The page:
“But they had orders to fire, and they did. Many students, some friends, and some of my family members were shot dead on the spot. We had no idea that our own people would kill us. I could scarcely believe it was happening. I was terrified. There was blood and screaming everywhere. The cracking of gunfire echoed as everyone panicked and ran for cover. People began falling down—a young friend of mine died in my arms. I looked for my family. They were gone. My fiancé and I began to run.

“We went on running for the next two weeks, deeper and deeper into the jungle. I was still with my fiancé, along with a dozen other students, and we miraculously managed to evade the soldiers. Sometimes we had to bury ourselves under leaves, cling to the banks of rivers, or stand rigidly behind trees as soldiers passed by.

“We felt like animals being hunted, sleeping sporadically on the forest floor. It was cold and unbearably painful. We were constantly bitten by ants and mosquitoes. Yet we managed to stay alive.

“After two weeks of running, nearing exhaustion, we all contracted malaria. We were extremely weak, feverish, and nauseated. That night the soldiers ambushed us. It was to have been the day of our marriage—instead, my fiancé and I were separated during the firefight.

“I have never seen or heard from him since that night. I don’t know if he’s alive or not. I dare not contact his family or my family, because it would put them in great danger if the regime found out.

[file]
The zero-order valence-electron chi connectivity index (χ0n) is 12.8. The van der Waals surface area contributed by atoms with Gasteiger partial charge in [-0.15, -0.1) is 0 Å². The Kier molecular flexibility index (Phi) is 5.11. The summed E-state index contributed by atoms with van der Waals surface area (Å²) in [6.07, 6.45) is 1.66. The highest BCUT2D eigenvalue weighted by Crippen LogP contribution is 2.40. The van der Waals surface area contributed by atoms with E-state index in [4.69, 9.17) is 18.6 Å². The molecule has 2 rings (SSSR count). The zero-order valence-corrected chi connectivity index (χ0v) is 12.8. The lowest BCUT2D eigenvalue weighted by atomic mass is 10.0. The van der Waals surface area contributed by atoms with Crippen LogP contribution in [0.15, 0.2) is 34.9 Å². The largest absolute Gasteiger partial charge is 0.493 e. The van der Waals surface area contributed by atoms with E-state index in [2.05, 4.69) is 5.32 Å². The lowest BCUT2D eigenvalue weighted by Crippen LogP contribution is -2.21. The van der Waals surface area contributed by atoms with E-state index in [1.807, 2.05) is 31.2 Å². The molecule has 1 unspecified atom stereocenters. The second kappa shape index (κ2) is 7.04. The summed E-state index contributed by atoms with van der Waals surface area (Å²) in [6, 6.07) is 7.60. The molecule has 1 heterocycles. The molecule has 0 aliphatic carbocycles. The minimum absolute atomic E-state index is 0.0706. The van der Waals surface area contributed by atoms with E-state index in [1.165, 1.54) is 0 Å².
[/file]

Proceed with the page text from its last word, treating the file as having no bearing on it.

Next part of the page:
“We sat without stirring. The candle flickered in a momentary breeze and time seemed suspended. “I still think about him,” she said. “I do miss him sometimes. But being out here in the jungle for these past few years, living under the tyranny, my values have changed. I’m in love with freedom. And even if I’m caught and tortured to death, if it will help restore freedom in my country, and freedom in the world, I will die in love.

“Yes, I have been in love,” she said softly. “And I remain in love.” We stared at each other for a long few minutes. She broke the silence saying, “Freedom is a choice. Isn’t it? As is love.”

Coming to terms with our true function as humans requires a dedication to fulfilling a dream. Inevitably, this takes us from ordinary comforts and private concerns and thrusts us down a wild existential highway few dare to travel willingly. Not only will the Dharma life—the way of freedom—break our contracts with conditionality, exposing how we grasp and brace and hold back, it will confront the entire apparatus of avoidance—every fear, every complicity, every nuance of self-deception. Breaking free from the gravitational force of a fear-driven presence, we re-inspire our courage again and again, until we truly understand that our dignity is our greatest worth and that our instinctual intelligence is the natural wisdom that will guide us in finding liberation through living.

What I’m talking about should not be confused with transcendence, or an attempt to escape one’s self or the world. This way of being has nothing to do with life-denying attitudes. Nor am I proposing a return to a “primordial beingness” as the only true means by which to overcome human suffering. This freedom is not fear-driven but life-giving—it includes the flesh, the ordinary self, the sacred and mundane as one. It’s about making life our art.